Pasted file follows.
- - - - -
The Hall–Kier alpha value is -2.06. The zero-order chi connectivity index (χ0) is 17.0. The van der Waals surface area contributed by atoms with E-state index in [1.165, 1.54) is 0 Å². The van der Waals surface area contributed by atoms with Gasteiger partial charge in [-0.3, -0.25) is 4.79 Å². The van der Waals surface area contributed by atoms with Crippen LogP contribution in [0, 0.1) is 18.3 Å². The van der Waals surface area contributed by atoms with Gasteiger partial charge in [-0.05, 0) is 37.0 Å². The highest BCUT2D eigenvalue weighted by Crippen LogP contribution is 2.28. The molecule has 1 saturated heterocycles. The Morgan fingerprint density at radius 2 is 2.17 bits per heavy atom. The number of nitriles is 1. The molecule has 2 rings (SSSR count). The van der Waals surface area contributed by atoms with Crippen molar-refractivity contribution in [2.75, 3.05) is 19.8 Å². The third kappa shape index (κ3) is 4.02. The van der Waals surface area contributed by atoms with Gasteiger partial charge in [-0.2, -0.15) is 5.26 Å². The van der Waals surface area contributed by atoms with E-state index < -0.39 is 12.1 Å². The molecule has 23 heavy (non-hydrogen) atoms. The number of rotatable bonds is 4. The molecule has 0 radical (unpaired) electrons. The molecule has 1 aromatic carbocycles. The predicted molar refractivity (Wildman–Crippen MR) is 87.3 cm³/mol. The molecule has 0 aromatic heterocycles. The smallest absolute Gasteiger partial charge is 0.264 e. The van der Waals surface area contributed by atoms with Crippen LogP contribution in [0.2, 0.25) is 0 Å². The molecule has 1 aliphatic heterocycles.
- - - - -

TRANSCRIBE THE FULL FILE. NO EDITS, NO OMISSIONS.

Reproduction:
The Hall–Kier alpha value is -2.06. The zero-order chi connectivity index (χ0) is 17.0. The van der Waals surface area contributed by atoms with E-state index in [1.165, 1.54) is 0 Å². The van der Waals surface area contributed by atoms with Gasteiger partial charge in [-0.3, -0.25) is 4.79 Å². The van der Waals surface area contributed by atoms with Crippen LogP contribution in [0, 0.1) is 18.3 Å². The van der Waals surface area contributed by atoms with Gasteiger partial charge in [-0.05, 0) is 37.0 Å². The highest BCUT2D eigenvalue weighted by Crippen LogP contribution is 2.28. The molecule has 1 saturated heterocycles. The Morgan fingerprint density at radius 2 is 2.17 bits per heavy atom. The number of nitriles is 1. The molecule has 2 rings (SSSR count). The van der Waals surface area contributed by atoms with Crippen molar-refractivity contribution in [2.75, 3.05) is 19.8 Å². The third kappa shape index (κ3) is 4.02. The van der Waals surface area contributed by atoms with Gasteiger partial charge in [-0.2, -0.15) is 5.26 Å². The van der Waals surface area contributed by atoms with E-state index < -0.39 is 12.1 Å². The molecule has 23 heavy (non-hydrogen) atoms. The number of rotatable bonds is 4. The molecule has 0 radical (unpaired) electrons. The molecule has 1 aromatic carbocycles. The predicted molar refractivity (Wildman–Crippen MR) is 87.3 cm³/mol. The molecule has 0 aromatic heterocycles. The smallest absolute Gasteiger partial charge is 0.264 e. The van der Waals surface area contributed by atoms with Crippen LogP contribution in [0.2, 0.25) is 0 Å². The molecule has 1 aliphatic heterocycles.